By Chris Olds | Beckett Baseball Editor | Commentary
We all have our “common” players who we collect for varying reasons. We all have our local stars who made it or a college player who defied the odds and made it to pro sports from Smalltown USA.
I have a few of them from my collecting life — guys I casually collect when I find their cards but don’t necessarily hunt — but one from the University of Alabama chapter of my collection took an interesting twist recently as I discussed the hobby with a Japanese collector/dealer via Twitter.
My player? Former New York Yankee Andy Phillips. The twist? Recently discovering he has a certified autograph card — one that many of you have probably never seen.
For those who don’t know Phillips, he was drafted by the Yankees in 1999 out of Alabama where he was the school’s career leader in home runs, RBIs and hits — an All-American and the star of the program when I was there. In 2004, he was named the Yankees’ Minor League Player of the Year, and that was the same year he made his big-league debut. He homered in his first MLB at-bat — a game against the Red Sox — and, more notably, later played in 110 games for the Yanks in 2006, hitting seven homers (half of his career total) when Jason Giambi was injured.
From there, he played for the Mets and Reds before spending time in the minors for the White Sox and Pirates organizations. Then, he capped his career playing parts of two seasons in Japan.
His minor league totals? A .298 average, 141 homers and 518 RBI in 826 games — that’s a career, folks. He retired at age 33 in 2010 and is now an assistant baseball coach for the Crimson Tide.
In all, Phillips’ Beckett.com cardboard resume is a brief one — he has just 62 baseball cards, a lone short-printed Rookie Card from 2001 Stadium Club, and not a single memorabilia card. In all, it’s a collection that will cost you about $100 to own them all (not including those too rare to price) — if you can find them in the commons bins out there.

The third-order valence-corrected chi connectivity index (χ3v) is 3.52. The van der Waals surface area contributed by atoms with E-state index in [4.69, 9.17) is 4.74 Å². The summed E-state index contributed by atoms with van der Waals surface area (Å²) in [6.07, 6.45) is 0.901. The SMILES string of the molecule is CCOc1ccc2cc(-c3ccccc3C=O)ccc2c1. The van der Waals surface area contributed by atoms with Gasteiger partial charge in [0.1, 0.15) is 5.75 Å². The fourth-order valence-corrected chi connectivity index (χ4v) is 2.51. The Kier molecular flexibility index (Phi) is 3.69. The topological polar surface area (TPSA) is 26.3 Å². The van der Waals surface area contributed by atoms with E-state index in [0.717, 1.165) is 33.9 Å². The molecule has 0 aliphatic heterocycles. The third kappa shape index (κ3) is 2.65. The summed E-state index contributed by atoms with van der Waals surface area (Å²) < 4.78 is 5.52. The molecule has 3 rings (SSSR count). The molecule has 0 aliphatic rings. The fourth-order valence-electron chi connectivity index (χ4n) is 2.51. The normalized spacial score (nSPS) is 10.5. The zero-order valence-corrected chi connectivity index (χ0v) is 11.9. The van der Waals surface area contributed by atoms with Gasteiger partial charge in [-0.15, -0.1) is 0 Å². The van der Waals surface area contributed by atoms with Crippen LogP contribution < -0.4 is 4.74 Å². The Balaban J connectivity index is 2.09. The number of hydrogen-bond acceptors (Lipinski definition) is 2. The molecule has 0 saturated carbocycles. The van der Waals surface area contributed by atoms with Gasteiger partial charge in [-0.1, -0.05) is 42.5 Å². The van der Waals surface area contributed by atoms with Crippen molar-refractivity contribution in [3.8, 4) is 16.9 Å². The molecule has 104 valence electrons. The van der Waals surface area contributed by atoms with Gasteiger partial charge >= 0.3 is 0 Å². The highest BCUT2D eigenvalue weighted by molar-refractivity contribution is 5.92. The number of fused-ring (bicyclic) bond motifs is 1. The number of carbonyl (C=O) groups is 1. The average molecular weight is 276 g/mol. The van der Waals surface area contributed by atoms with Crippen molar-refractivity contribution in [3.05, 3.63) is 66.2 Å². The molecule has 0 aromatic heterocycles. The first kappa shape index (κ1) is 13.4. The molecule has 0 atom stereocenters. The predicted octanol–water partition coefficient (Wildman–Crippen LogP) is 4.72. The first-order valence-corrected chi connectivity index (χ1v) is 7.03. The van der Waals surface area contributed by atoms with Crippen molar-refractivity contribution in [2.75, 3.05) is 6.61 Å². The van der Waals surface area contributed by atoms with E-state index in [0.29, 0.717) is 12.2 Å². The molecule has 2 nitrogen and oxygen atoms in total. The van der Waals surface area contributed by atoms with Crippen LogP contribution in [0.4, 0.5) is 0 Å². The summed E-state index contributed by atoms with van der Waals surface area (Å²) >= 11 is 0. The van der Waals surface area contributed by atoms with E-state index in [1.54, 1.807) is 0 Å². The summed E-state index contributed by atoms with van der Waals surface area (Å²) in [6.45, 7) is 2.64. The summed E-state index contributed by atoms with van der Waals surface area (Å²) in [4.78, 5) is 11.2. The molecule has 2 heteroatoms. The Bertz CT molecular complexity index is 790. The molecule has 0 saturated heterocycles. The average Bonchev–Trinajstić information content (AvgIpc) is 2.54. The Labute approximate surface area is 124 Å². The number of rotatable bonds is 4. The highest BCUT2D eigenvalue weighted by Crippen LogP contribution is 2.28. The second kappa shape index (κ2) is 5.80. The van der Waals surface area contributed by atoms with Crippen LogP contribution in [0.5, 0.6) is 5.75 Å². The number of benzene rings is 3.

I have a decent number of his cards — though I have never really even gathered them all into one place (yes, it’s that casual). At my first National Sports Collectors Convention, I picked up a game-issue/used bat of his — an item found on accident. Recently, I added a game-used jersey from one of his later career stops to go with other Crimson Tide guys’ game-used MLB bats and jerseys in my collection. Long ago, I picked up one of the many Steiner Sports session-signed autographed photos from when he was a short-term Pride of New York. (A homer like that against the Sox does things to people in Pinstripes.)
And a certified autograph card? That’s nowhere to be found because one doesn’t exist — unless, of course, you’re a collector of the Tohoku Rakuten Golden Eagles. That’s right, a team from the Pacific League of Nippon Professional Baseball. Thanks to Kazu via Twitter, I now know that if my Phillips collecting challenge ever looks like it is near completion it won’t be — Phillips’ lone certified autograph came in a BBM set released in Japan this year (seen above as provided by Kazu), and it’s limited to fewer than 100 copies … not an easy find.
Think about that. A guy homers in Yankee Stadium and is an everyday regular for much of a season but he has to go to Japan to get a certified autograph found in a pack of cards. You don’t hear about that often these days with an over-saturation of prospecting products and kids signing cards for USA and All-Star sets while still in high school. Phillips is pretty unique.
Like Phillips’ cards, I have casually dabbled in Japanese baseball cards from time to time — the differences and simultaneous similarities are an interesting way to look at the hobby in a much simpler way. (After all, I know very little — ok, no — Japanese.) It’s just interesting to see how one of America’s favorite pastimes is seen elsewhere, too.
But now, thanks to a tiny but more personal part of my collection, I have another reason to go hunting for some other types of baseball cards — those from a world away featuring a guy I once saw sitting nearby in a classroom.
Oh, what a hobby.
Chris Olds is the editor of Beckett Baseball magazine. Have a comment, question or idea? Send an email to him at firstname.lastname@example.org. Follow him on Twitter by clicking here.